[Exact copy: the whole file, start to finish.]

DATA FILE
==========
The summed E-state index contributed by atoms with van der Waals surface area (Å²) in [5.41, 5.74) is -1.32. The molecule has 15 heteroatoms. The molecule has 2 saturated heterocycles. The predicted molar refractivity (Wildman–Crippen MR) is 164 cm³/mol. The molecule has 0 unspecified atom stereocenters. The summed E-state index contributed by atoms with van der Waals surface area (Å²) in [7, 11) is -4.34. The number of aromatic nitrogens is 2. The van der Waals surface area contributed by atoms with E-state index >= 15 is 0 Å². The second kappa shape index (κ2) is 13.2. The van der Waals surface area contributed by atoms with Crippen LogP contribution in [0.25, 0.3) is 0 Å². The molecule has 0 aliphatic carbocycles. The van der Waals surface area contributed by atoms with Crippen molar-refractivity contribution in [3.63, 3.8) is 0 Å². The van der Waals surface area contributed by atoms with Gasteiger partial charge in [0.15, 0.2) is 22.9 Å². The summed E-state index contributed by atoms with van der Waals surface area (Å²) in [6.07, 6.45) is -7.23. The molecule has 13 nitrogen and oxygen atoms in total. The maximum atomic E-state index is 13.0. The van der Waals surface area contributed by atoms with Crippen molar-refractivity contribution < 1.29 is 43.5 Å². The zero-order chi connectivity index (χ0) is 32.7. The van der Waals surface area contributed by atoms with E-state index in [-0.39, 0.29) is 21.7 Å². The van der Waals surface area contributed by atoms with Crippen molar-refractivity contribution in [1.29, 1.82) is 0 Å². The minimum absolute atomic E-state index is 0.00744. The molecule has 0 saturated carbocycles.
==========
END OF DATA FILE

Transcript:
The summed E-state index contributed by atoms with van der Waals surface area (Å²) in [5.41, 5.74) is -1.32. The molecule has 15 heteroatoms. The molecule has 2 saturated heterocycles. The predicted molar refractivity (Wildman–Crippen MR) is 164 cm³/mol. The molecule has 0 unspecified atom stereocenters. The summed E-state index contributed by atoms with van der Waals surface area (Å²) in [7, 11) is -4.34. The number of aromatic nitrogens is 2. The van der Waals surface area contributed by atoms with E-state index >= 15 is 0 Å². The second kappa shape index (κ2) is 13.2. The van der Waals surface area contributed by atoms with Crippen LogP contribution in [0.25, 0.3) is 0 Å². The molecule has 0 aliphatic carbocycles. The van der Waals surface area contributed by atoms with Crippen molar-refractivity contribution in [3.63, 3.8) is 0 Å². The van der Waals surface area contributed by atoms with Gasteiger partial charge in [0.15, 0.2) is 22.9 Å². The summed E-state index contributed by atoms with van der Waals surface area (Å²) in [6.07, 6.45) is -7.23. The molecule has 13 nitrogen and oxygen atoms in total. The maximum atomic E-state index is 13.0. The van der Waals surface area contributed by atoms with Crippen molar-refractivity contribution < 1.29 is 43.5 Å². The zero-order chi connectivity index (χ0) is 32.7. The van der Waals surface area contributed by atoms with E-state index in [-0.39, 0.29) is 21.7 Å². The van der Waals surface area contributed by atoms with Crippen molar-refractivity contribution in [1.29, 1.82) is 0 Å². The minimum absolute atomic E-state index is 0.00744. The molecule has 0 saturated carbocycles.